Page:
The folk music of Appalachia and the American South is relatively well known today. The glimpses these programs afford of the impoverished environs in which this music grew — cotton fields, flooded farmlands, desolate outposts — will be affecting, if not entirely unfamiliar. But with the 90-minute third episode, “Out of the Many, One,” the series leaps to its highest level. The pace quickens as we make the rounds of numerous widely dispersed communities that less predictably include Joseph Kekuku and his Hawaiian guitar; Lydia Mendoza and her soulful Tejano ballads; the Breaux Family and legendary Cajun singer Joseph Falcon of Louisiana. Here, too, the Southwest gets its moment in the sun, thanks to a segment focusing on the Hopi Indian Chanters, whose two sides of a 1926 Victor platter offer performances of the “Chant of the Snake Dance” and the “Chant of the Eagle Dance.” The story behind this record, which proved to be a strong seller for the label, is fascinating: an Anglo named M.W. (Milo) Billingsley fell in love with the Hopi, was adopted by the tribe, and helped defend them when some nasty souls in government started branding their sacred ceremonies as blasphemous. A moving commentary is provided by Leigh Kuwanwisiwma, the present-day director of the Hopi Cultural Preservation Office. He conveys ineffable sadness in recounting how these Hopi ceremonies were saved by performing them in public before a hell-heeled and well-connected crowd on the steps of the Capitol in Washington, D.C. — “They may have borrowed from another, non-sensitive ceremony,” he allows — essentially sacrificing the privacy of these rituals in order to preserve them. It led to a resolution from Congress allowing the Hopi to practice this ceremony forever. I do not know if today’s Hopi will be happy about seeing this vintage film of the snake dance aired in a PBS series, but I assume the network exercised the proper courtesies before including it. It is a beautiful segment, and Kuwanwisiwma’s commentary proves enriching insight.

Most of the talking heads who help dissect these recordings are active musicians, including blues legend Taj Mahal (whose insights are simply terrific), roots rocker T Bone Burnett, hip-hopper Nas, and garage rocker Jack White. Burnett, White, and Robert Redford (who serves as narrator) are the series’ executive producers. In supporting publicity, White makes a striking observation: “In American Epic we can examine how important the fact is that when phonograph records were invented, for the first time ever, women, minorities, poor rural men, and even children were given the opportunity to say whatever they wanted in song, for the whole world to hear, shockingly without much censorship. What they were allowed to say on phonograph recordings, they were not allowed to speak in public or in person. That is an astounding thought.”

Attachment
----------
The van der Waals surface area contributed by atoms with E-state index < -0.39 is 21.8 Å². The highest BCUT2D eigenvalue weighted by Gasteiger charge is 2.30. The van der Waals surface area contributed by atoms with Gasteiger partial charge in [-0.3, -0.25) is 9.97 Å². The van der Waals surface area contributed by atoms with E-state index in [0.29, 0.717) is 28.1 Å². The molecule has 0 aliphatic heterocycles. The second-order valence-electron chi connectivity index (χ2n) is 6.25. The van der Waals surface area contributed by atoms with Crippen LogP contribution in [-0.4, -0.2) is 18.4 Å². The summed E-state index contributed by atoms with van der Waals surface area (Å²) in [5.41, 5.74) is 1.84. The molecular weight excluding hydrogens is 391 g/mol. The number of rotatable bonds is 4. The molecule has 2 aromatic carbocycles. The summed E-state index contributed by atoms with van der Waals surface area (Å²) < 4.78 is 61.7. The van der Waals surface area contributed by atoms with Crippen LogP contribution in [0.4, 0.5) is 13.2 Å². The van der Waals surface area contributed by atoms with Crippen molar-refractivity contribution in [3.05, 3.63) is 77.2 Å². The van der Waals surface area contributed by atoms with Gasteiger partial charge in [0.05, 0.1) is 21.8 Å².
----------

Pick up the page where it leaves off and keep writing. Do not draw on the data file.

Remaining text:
The interviewees bring various perspectives to bear, some more convincingly than others, but in every case their appreciation is unmistakable. In fact, many of them appear in The American Epic Sessions, a two-hour program and appendage to the series in which modern musicians recreate the recording experience of the 1920s. They perform some of these early songs to a reconstruction (by engineer Nicholas Bergh) of an electrical recording machine of the time. It is not as insistently captivating as the three installments of the series proper, but it is sure to delight fans of the participants (a diverse group that includes Willie Nelson, Elton John, and Los Lobos) and it does provide an unusually hands-on perspective on a potent chapter of America’s cultural history.

The three episodes of “American Epic” will be broadcast in New Mexico by KNME-TV (digital channel 5.1) at 8 p.m. on Tuesday, May 16, May 23, and May 30, with “The American Epic Sessions” following at 7 p.m. on June 6. A companion soundtrack, consisting of 100 songs on five CDs, is being released as a collaboration by Legacy Recordings, Columbia Records, and Third Man Records. The book “American Epic: The First Time America Heard Itself” is available from Touchstone.